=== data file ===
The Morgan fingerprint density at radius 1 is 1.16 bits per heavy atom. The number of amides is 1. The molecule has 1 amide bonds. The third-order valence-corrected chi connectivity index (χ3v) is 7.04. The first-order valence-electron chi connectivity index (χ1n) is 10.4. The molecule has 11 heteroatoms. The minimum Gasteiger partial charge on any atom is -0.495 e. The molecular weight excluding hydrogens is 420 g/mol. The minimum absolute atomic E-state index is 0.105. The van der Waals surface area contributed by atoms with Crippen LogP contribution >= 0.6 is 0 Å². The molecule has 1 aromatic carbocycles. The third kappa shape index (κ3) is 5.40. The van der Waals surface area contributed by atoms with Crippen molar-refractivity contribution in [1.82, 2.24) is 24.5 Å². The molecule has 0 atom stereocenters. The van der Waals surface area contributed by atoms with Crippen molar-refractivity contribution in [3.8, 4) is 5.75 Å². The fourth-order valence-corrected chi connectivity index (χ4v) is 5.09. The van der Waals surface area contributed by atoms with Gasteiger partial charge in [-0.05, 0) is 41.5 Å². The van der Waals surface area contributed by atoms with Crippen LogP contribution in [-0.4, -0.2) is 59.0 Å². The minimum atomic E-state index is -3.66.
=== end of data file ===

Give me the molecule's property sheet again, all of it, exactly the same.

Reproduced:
The Morgan fingerprint density at radius 1 is 1.16 bits per heavy atom. The number of amides is 1. The molecule has 1 amide bonds. The third-order valence-corrected chi connectivity index (χ3v) is 7.04. The first-order valence-electron chi connectivity index (χ1n) is 10.4. The molecule has 11 heteroatoms. The minimum Gasteiger partial charge on any atom is -0.495 e. The molecular weight excluding hydrogens is 420 g/mol. The minimum absolute atomic E-state index is 0.105. The van der Waals surface area contributed by atoms with Crippen LogP contribution >= 0.6 is 0 Å². The molecule has 1 aromatic carbocycles. The third kappa shape index (κ3) is 5.40. The van der Waals surface area contributed by atoms with Crippen molar-refractivity contribution in [1.82, 2.24) is 24.5 Å². The molecule has 0 atom stereocenters. The van der Waals surface area contributed by atoms with Crippen molar-refractivity contribution in [3.8, 4) is 5.75 Å². The fourth-order valence-corrected chi connectivity index (χ4v) is 5.09. The van der Waals surface area contributed by atoms with Gasteiger partial charge in [-0.05, 0) is 41.5 Å². The van der Waals surface area contributed by atoms with Crippen LogP contribution in [-0.4, -0.2) is 59.0 Å². The minimum atomic E-state index is -3.66.